The results of our search strategy are presented in Fig. 1. In brief, 2872 records were identified through the searches of the bibliographic databases, of which 463 were duplicates. Six additional articles were identified from reviewing the reference lists of the eligible studies, and three more were obtained from searching government websites. After title-abstract screening, 285 sources were assessed for full-text screening and 29 were identified as eligible for inclusion. Of the 29 studies, 21 reported on the number of under-reported (incomplete) or misclassified deaths, and the total number of maternal deaths identified, thus were suitable for a meta-analysis, but one study  was excluded because their deaths were included in the aggregate of another included study , making the final number of studies included in the meta-analysis (n = 20). Two studies [10, 29] were excluded from subgroup analyses as they were considered to have high risk of bias.
The characteristics of included studies are summarised in Table 1. All the studies had a cross-sectional design, apart from one that was a nested case control study. The latter allowed for comparable data to be extracted and thus included in meta-analysis. More than two thirds of the studies were subnational (n = 19), and six studies were facility-based. More than half of the studies were considered to be of low risk of bias (n = 15), eight were medium and four were high. Most prevalent issues were the high percentage (> 10%) – or non-reporting – of deaths for which a cause of death could not be established. Furthermore, only seven studies had complete coverage (national and investigates all deaths to women of the reproductive age). Two manuscripts were in Spanish, and the remaining 27 were retrieved in English.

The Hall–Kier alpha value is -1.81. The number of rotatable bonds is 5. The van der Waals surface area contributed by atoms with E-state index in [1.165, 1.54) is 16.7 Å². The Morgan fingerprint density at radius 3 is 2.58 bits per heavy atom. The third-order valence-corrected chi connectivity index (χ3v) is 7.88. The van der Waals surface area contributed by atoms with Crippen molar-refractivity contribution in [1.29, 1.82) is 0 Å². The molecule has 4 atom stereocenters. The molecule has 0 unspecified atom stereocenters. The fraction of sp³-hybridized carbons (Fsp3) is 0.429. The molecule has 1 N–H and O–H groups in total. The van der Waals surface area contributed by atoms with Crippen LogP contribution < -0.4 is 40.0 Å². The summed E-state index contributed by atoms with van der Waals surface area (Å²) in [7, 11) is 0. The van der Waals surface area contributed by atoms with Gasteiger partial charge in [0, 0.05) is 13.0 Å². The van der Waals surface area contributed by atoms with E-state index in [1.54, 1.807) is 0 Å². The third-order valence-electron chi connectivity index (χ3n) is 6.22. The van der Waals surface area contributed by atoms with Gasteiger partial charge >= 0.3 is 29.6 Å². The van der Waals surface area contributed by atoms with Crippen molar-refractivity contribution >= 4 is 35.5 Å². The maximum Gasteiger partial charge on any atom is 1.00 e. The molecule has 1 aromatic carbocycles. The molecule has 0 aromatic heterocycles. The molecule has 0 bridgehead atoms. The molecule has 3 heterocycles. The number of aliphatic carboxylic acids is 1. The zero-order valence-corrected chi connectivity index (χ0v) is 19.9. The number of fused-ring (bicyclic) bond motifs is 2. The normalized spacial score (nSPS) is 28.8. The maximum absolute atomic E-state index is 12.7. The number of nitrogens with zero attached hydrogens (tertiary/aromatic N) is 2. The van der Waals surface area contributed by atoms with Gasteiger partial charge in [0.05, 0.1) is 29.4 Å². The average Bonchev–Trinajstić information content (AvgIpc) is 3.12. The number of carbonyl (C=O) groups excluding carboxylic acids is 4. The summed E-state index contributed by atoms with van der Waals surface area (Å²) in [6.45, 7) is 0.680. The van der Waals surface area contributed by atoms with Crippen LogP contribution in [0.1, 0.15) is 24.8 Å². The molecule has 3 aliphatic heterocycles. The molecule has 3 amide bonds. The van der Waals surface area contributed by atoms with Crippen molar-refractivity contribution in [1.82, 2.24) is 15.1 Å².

Fourteen studies came from high income countries, five from upper-middle-income countries, and the remaining 10 were from low and lower-middle-income countries.
In general, studies from higher income countries more frequently had national coverage and lower risk of bias and tended to compare against a CRVS. Nine out of the 19 high and upper-middle-income studies had national coverage, they mostly investigated a CRVS (14/19) and only one had a high risk of bias score. In contrast, the ten Low and Lower Middle-Income Country studies were all subnational (n = 10), three were of high bias score, and only one made a comparison against a CRVS system.
Of the 20 studies eligible for quantitative synthesis, 15 were of low risk of bias, three were medium and two were high risk (supplementary information 3). One study reported on pregnancy related deaths, and the rest reported on maternal deaths. The two high risk of bias studies – which included the one reporting pregnancy related deaths – were only included when calculating the total under-estimation prevalence, and when we disaggregated under-estimation by risk of bias score.
Methods used to assess the validity of maternal/pregnancy related death data
Thirteen studies reviewed medical/clinical records, sometimes in addition to other sources (forensic reports, death certificates, and criminal reports) to identify maternal deaths. Twelve studies linked or triangulated data from multiple sources to identify incompletely recorded or misclassified deaths. In most cases, the sources used were death certificates, birth and fetal death registers, and/or hospital records often using a unique identification number.